IMAGO / Sven Simon

A return to 1860

TSV 1860 Munich wants to return to the top of German soccer after years of turmoil under Hasan Ismaik's rule.

By Nahuel Miranda.

The history of TSV 1860 Munich is the story of thousands of fans. Thousands who watched them and thousands who wanted to be like them. Some, like Franz, were so good at soccer that they could dream of becoming one of their idols. At a youth tournament, he was noticed by both 1860 and Bayern. Franz was about to join TSV, but a fight in a match against his future teammates led him to change his mind. And with him, two of his most illustrious friends: Sepp and Gerd. Franz is Beckenbauer, of course. And Sepp and Gerd are Maier and Müller. 1860 had hundreds of fans, but failed to look after the most special of them all.


Bayern didn’t even play in the first ever Bundesliga; 1860 represented the city in the first unified championship in German soccer history. With Beckenbauer on the other side of town, that would be short-lived. The five-time European champion and tyrant of German soccer was one day a minor player in his own city. He even had to watch 1860 win their first Bundesliga title in 1966. From then on, Beckenbauer and his gang would put an end to the fun.

Bayern have barely left any room for a comeback in more than fifty years of Bundesliga football. Living off the crumbs left behind by the Bavarian giants was hard for the rest of us mortals, but imagine if that tyrant shared the city and stadium with you.

IMAGO / Contrast
Photo: IMAGO / Contrast


Relegation in 2003/2004 marked the end of more than ten years in the Bundesliga and the beginning of 1860 Munich’s steep decline. The expectation for a club about to open the Allianz was to return to the top flight as soon as possible. However, after more than five years in the 2.Bundesliga, the 1860’s balance sheet was red and the club was settling into the middle class of the silver division. “The club was on the verge of insolvency in 2011, absolutely desperate because of its severe financial problems. So it saw in Hasan Ismaik its latest savior,” comments Isaac Lluch, correspondent in Germany for the daily Ara.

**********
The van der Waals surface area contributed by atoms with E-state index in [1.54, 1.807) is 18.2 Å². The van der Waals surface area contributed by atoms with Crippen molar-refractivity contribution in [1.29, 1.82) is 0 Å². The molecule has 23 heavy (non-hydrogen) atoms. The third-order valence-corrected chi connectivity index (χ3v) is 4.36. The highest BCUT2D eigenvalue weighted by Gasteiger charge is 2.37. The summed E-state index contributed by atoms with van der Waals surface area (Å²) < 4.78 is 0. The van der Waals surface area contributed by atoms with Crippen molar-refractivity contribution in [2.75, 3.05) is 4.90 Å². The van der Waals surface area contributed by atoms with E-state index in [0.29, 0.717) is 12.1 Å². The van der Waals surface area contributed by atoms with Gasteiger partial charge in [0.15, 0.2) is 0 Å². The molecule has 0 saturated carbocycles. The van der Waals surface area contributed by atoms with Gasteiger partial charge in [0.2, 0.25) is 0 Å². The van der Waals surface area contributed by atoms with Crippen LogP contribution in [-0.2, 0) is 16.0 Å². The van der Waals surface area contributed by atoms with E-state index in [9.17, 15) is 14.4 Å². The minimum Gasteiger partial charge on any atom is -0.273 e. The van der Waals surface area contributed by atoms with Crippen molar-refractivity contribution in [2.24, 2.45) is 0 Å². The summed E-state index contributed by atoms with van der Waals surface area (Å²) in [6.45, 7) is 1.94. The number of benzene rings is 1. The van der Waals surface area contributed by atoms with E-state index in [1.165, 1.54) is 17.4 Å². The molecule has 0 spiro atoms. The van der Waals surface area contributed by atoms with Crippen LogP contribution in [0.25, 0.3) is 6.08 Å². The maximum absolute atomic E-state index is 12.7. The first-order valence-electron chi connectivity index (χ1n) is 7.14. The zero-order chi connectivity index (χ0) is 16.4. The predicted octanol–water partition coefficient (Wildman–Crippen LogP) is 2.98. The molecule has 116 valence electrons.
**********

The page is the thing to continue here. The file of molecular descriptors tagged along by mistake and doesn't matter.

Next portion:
“In two or three years, we want to be back in the Bundesliga and we are even looking to compete at international level in the future.” The reality, however, would be different.

IMAGO / Sven Simon
Photo: IMAGO / Sven Simon

Ismaik was the first Arab investor to invest in German soccer. The DFL, the German championship’s regulatory body, approved the purchase of 49% of the club’s shares in March 2011. Even if the Jordanian businessman respected the 50+1 law – which does not allow any investor to acquire a majority stake in a professional club – he still owned virtually the entire club thanks to a somewhat hasty sale. “In two or three years, we want to be back in the Bundesliga and we are even looking to compete at international level in the future,” Ismaik declared as soon as he arrived. A slogan repeated on several occasions throughout his tenure. The reality, however, was different.


The arrival of Ismaik, a businessman with no knowledge of sports business, exacerbated the problems of a club that had been underperforming both in the office and on the field for too long. The club’s loss-making management could have been fixed with more money, and during the first three seasons with Jordanian money, the club was back in the top positions.